Assoc. Prof. at Electrical and Electronics Engineering Department
Bogazici University, Istanbul - TURKEY
Any system, in order to maintain itself, must possess some form of a “model” about its context and itself. In relatively simple systems with little agency this “model” is inseparable from the underlying physical, chemical etc. principles, while in more complex systems it gains an increasingly symbolic aspect, which seems to find its peak in human beings in the form of “knowledge”.
Particularly in systems with high agency, model-based actions lead to changes in the environment, which in turn require modifications in the “model”. This circular causality loop, within which the “model” is both a cause and a result, may or may not lead to an equilibrium, depending on the speed of adaptation of the “model” relative to the speed of induced changes in the environment. Systems, which fail to learn to anticipate the longer term results of their model-based actions, become self-destructive and are bound to disintegrate sooner or later.
Furthermore, as far as the viability of a system is concerned, the initial form of its “model” at the time of emergence of the system is of crucial importance. This initial “model” carries the imprints of the external conditions at the time of emergence, and its basic framework cannot be changed much during subsequent adaptations, just like biological evolution –though introducing huge innovations- cannot alter the fundamental body architecture specific to a phylum.
In that sense, human social systems, which have gained their identities at the time of the Neolithic Agricultural Revolution, keep on carrying strong imprints of the basic mental model of that period, which would better be termed the “dawn of domestication”. Here, domestication should be seen as a general framework, within which human societies impose their own will upon not only plants and animals but also the whole environment (at that time basically by building canals). May be more important than the changes induced in the environment are the effects of this interaction on the societies themselves. Domestication as a paradigm seems to have shaped the epistemic substructure of these societies in such a way that the delicate balance between acting according to the “model” and adapting it according to the feedback gained from the environment was destroyed in favour of the former. It is not a coincidence that exactly such societies, which have gained their identities at a Neolithic stage, have been carrying the banner of “civilisation” extending their domain of control unboundedly, eventually up to a catastrophic point.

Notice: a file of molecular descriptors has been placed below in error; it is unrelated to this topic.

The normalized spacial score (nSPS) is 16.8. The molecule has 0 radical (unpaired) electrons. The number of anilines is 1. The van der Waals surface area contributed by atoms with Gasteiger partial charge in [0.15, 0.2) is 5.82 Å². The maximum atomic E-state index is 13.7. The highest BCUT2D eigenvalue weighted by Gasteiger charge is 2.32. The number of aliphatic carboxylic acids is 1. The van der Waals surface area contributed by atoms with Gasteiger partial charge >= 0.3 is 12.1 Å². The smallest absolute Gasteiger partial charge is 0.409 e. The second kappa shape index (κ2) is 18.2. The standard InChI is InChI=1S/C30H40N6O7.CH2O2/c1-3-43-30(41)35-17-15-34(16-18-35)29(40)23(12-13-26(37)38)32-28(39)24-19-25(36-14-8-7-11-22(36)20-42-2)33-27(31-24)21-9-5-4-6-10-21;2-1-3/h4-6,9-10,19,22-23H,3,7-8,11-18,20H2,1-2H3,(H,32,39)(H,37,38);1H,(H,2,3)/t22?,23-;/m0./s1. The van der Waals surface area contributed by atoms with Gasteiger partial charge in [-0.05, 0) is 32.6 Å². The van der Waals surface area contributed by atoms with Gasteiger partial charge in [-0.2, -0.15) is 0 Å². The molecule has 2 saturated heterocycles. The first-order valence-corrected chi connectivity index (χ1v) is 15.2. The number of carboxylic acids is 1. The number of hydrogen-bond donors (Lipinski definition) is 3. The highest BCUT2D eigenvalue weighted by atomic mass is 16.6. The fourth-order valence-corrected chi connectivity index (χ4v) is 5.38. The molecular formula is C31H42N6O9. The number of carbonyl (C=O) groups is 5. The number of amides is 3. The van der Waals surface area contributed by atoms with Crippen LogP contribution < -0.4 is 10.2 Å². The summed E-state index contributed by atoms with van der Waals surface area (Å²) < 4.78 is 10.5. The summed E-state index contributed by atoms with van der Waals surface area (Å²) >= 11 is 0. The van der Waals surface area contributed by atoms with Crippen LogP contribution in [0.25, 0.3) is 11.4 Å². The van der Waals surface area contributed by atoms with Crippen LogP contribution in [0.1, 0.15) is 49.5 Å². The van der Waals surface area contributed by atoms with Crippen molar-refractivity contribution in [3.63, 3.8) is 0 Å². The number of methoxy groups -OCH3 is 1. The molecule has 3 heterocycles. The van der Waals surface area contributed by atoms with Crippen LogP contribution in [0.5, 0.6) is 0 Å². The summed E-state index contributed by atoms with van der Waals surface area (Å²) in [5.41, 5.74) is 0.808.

The aim of this contribution is to investigate the roots of modern epistemology in the cradle of civilisation: Mesopotamia. As the most archaic form of epistemological model, mythology has a high potential of providing evidence about the mental model of a social system.
To this end, various Mesopotamian myths will be considered and the continuity of some basic perceptions and problems will be demonstrated, which have propagated through millennia to the present day.
The myth “Dream of Dumuzi” describes from the perspective of a hunter-gatherer state of mind the transition to domestication, which today has reached its utmost manifestation in gene technology.
The myth of “Adapa” gives an allegoric description of how man departed from a trustful coexistence with the whole and started imposing upon the rest what he thought appropriate according to his “model”.
The destabilising effects of domestication-paradigm-based human actions on social and environmental conditions must have required even more control such that under the influence of this positive feedback a very fast transition to early city states has followed the Neolithic revolution. The extent, at which human beings started imposing their will upon the rest of being, and the resulting departure of human culture from the natural order seems to have been accompanied by the loss of divinity in the sense of being part of the whole. Both the epic of “Gilgamesh” and the Akaddian creation myth “Enuma Elish” (like many other creation myths of Neolithic-based societies in other parts of the world) demonstrate how the original natural order is represented as a dragon or beast that needs to be slaughtered and partially used as “building-block” in the construction of the man-made world.
An immediate result of the loss of divinity as being a harmonious part of the whole and its replacement by one that praises production and reproduction as the utmost values manifests itself in the emergence of a new perception: “aging and death as a problem”. Various versions of the epic of “Gilgamesh” have as their central theme the search for immortality and eternal youth.
In view of the mythological evidence for the Neolithic roots of modern reductionist, materialist and control-oriented world-view, civilisation’s claim of “progress” seems to be of purely technological nature, while the goals defined by the epistemological model are still the same as 10,000 years ago. The fed back consequences of human actions have failed to improve the goals towards a search for a truthful model of the natural order that would allow a harmonious co-existence with the whole. Rather than that, technological progress, which has the self-created destabilisation as its motive force, has been enriching the model with ever more sophisticated tools of control and encouraging the replacement of natural order by an artificial one.
A solution to this unfortunate stagnation and its catastrophic consequences cannot be pursued merely in precautions against the unbounded drift of technology but requires a much harder task: putting our mental model about ourselves and our environment into the right place.